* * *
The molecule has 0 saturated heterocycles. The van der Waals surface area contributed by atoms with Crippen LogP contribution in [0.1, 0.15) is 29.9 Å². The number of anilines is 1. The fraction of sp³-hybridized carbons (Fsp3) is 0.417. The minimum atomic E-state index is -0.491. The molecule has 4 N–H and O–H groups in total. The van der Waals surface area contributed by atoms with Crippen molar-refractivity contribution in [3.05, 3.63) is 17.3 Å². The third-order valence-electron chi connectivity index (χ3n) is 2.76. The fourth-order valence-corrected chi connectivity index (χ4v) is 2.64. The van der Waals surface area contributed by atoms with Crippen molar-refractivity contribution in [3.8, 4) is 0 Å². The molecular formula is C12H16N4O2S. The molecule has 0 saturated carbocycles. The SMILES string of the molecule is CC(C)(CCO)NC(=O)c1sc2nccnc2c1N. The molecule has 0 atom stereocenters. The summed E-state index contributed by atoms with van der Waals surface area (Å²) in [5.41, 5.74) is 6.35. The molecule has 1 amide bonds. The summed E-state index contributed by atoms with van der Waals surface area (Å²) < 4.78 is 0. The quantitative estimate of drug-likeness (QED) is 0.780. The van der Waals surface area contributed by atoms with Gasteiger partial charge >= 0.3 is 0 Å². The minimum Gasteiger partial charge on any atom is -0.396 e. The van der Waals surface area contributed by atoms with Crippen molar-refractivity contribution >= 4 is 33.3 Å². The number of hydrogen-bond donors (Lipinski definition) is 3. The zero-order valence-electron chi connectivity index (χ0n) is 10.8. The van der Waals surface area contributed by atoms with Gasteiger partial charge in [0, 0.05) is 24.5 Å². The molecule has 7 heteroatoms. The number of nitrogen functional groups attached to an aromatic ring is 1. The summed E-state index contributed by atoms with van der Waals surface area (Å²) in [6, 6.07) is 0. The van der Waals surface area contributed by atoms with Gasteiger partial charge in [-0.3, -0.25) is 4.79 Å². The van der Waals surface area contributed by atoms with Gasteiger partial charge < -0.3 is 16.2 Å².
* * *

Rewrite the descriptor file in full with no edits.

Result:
The molecule has 0 saturated heterocycles. The van der Waals surface area contributed by atoms with Crippen LogP contribution in [0.1, 0.15) is 29.9 Å². The number of anilines is 1. The fraction of sp³-hybridized carbons (Fsp3) is 0.417. The minimum atomic E-state index is -0.491. The molecule has 4 N–H and O–H groups in total. The van der Waals surface area contributed by atoms with Crippen molar-refractivity contribution in [3.05, 3.63) is 17.3 Å². The third-order valence-electron chi connectivity index (χ3n) is 2.76. The fourth-order valence-corrected chi connectivity index (χ4v) is 2.64. The van der Waals surface area contributed by atoms with Crippen molar-refractivity contribution in [3.8, 4) is 0 Å². The molecular formula is C12H16N4O2S. The molecule has 0 saturated carbocycles. The SMILES string of the molecule is CC(C)(CCO)NC(=O)c1sc2nccnc2c1N. The molecule has 0 atom stereocenters. The summed E-state index contributed by atoms with van der Waals surface area (Å²) in [5.41, 5.74) is 6.35. The molecule has 1 amide bonds. The summed E-state index contributed by atoms with van der Waals surface area (Å²) < 4.78 is 0. The quantitative estimate of drug-likeness (QED) is 0.780. The van der Waals surface area contributed by atoms with Gasteiger partial charge >= 0.3 is 0 Å². The minimum Gasteiger partial charge on any atom is -0.396 e. The van der Waals surface area contributed by atoms with Crippen molar-refractivity contribution >= 4 is 33.3 Å². The number of hydrogen-bond donors (Lipinski definition) is 3. The zero-order valence-electron chi connectivity index (χ0n) is 10.8. The van der Waals surface area contributed by atoms with Gasteiger partial charge in [0, 0.05) is 24.5 Å². The molecule has 7 heteroatoms. The number of nitrogen functional groups attached to an aromatic ring is 1. The summed E-state index contributed by atoms with van der Waals surface area (Å²) in [6, 6.07) is 0. The van der Waals surface area contributed by atoms with Gasteiger partial charge in [-0.3, -0.25) is 4.79 Å². The van der Waals surface area contributed by atoms with Gasteiger partial charge < -0.3 is 16.2 Å².